Originally posted May 4, 2005
Ever wonder how it would feel to be an Olympic swimmer? Not the pride and glory part, but the in-the-water part, how it would feel to have the water moving past you THAT FAST. Are you curious how quickly you’d have to move your arms and legs just to keep up with the pace?
Some swimmers have pondered these questions for YEARS, and their coaches have come up with a quick trick for teaching swimmers what it’s like to go FAST. It’s called speed-assisted swimming. Simply put, it means using artificial methods to swim faster than you can otherwise swim. Speed-assisted swimming helps you start to realize what it’s like to swim REALLY fast.
Speed-assisted swimming makes so much sense on so many levels, but we’ll focus on just one: race preparation. How many times have you stepped up on the blocks at a championship meet without EVER having done a stroke at the pace you’d like to achieve? Happens a lot, right? If every practice has been filled with yardage, yardage, yardage, all done at well below real race pace, how can you hope to hit your desired stroke rate and pace NOW? It would take some powerful magic to have it all come together, at that one moment, to swim faster than you have EVER gone. WOW, it puts a lot of pressure on the athlete. But through the frequent use of speed-assisted devices and techniques, you can gain some understanding of what’s about to happen, and be better able to handle the new sensations.
Why Do It:
Swimming with surgical tubing allows you to experience how quickly you must move your hands to maintain ultra-high speed. You’ll also realize that the faster you go, the more resistance you encounter. And as you struggle against resistance, you’ll learn the importance of all the basic drills that establish balance and rotation. You’ll also learn the true beauty of STREAMLINING!
How To Do It:
1. Get yourself a swim tether. You can purchase a really nice (expensive) one like the high-powered swim coaches use. Or you can go the Rocky Balboa route and pick up some inexpensive surgical tubing off the net. You’ll need 26 to 28 feet of surgical tubing in order to have enough to go around your waist, to swim with, and to tie around the starting block or diving board.
2. Secure one end of the tubing or tether to something REALLY solid, like the diving board (shown above), the base of a starting block, or the lane-line anchor bolt. Make sure your knots are SECURE.
3. Tie the other end of the tubing or tether around your waist, and have the knot toward the FRONT (at your belly button). Make sure your knots are SECURE.
4. Position yourself at the opposite end of the pool from the anchored tubing. You may need someone to assist you in staying in one place, because the tether will be stretched very tight at this point. If your tether won’t stretch to the other end, stand on the bottom or have someone hold you with the tether stretched taut.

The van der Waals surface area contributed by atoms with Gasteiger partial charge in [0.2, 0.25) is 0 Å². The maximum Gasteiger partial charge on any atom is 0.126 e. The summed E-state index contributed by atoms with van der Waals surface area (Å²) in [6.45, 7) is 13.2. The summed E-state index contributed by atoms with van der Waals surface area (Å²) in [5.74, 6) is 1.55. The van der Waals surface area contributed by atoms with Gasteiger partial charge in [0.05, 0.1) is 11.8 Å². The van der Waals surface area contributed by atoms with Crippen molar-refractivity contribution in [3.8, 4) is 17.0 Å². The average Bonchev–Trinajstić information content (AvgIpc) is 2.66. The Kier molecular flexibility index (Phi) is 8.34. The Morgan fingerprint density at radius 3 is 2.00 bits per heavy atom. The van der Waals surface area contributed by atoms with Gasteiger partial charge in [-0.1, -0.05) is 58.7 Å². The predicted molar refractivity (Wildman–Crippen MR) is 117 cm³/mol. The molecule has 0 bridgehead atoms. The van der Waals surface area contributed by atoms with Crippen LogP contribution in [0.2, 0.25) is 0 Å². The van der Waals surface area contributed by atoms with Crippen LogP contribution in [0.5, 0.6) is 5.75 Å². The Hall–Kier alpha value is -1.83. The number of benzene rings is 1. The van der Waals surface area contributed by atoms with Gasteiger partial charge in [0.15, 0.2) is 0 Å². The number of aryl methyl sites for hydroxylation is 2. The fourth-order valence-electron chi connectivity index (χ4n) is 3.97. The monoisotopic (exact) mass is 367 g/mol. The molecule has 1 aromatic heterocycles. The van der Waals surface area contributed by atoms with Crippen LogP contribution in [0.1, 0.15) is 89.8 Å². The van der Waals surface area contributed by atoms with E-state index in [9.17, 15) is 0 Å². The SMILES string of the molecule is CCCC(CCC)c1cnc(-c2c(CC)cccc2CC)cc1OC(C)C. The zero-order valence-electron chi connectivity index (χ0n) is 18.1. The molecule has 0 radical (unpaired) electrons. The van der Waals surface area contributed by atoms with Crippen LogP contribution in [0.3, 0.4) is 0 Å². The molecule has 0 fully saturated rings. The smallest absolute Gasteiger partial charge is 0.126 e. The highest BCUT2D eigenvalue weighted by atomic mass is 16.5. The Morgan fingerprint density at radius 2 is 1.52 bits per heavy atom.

5. As shown on the video, start with a VERY SHORT push off, come up, and begin to sprint immediately. DO NOT allow your hands to glide out front, because you won’t have time to do this when you sprint. DO, however, try to reach full extension on each stroke.
6. When you feel the cord go slack, MAINTAIN your cadence. Do not allow yourself to shut down until you get all the way to the wall. Don’t be a wimp, either, and complain that the cord is in your way… power through it. The video goes to slow motion at the EXACT moment the cord becomes slack. You’ll feel this in the water. That’s when you REALLY attack!
7. Take a quick breather, then swim back to the other end. When practicing speed, swim back more slowly, and think about how your hands catch and hold on to the water. Try not to struggle too much, and if you get to a point where you can no longer move forward, try adding a little more kick, or stand up and walk.
8. Experiment with different strokes. This isn’t just for freestyle. In breaststroke, for example, you’ll feel as if you’re just spinning your wheels, but when you really look at the stroke, you’ll notice a pretty wide catch.
This exercise is to be done with EXTREME INTENSITY. If you wonder why I put the word "wimp" in this article, it was to get your attention. There’s no room for touchy-feely, smooth-and-nicey stuff here. This is about power and attack. If you approach this exercise with a weak attitude, then the cord will end up doing all the work, and you won’t really learn what you set out to learn.
How To Do It Really Well (the Fine Points):
BE CAREFUL! Think SAFETY FIRST! Whenever you’re working with cords, make sure you keep them under water whenever they are stretched out. If they break, they’ll snap you so hard that you’ll remember it for years. I’ve also heard of people losing an eye due to careless use of swim tethers. If the tubing is always under water while tight, the water will slow the cord down if it snaps, and it will never even get to you.
Also make sure NO ONE is walking behind where you’ve tied up the cord. Cord work should be done under VERY CONTROLLED, supervised conditions, and never at a public pool during open swim. If you do have the opportunity to practice this, however, you’ll discover a great way to learn speed, you’ll get in a great workout, AND l you’ll learn some anchoring techniques as well. And you’ll begin to get some insight into how the water behaves at the elite level of your sport.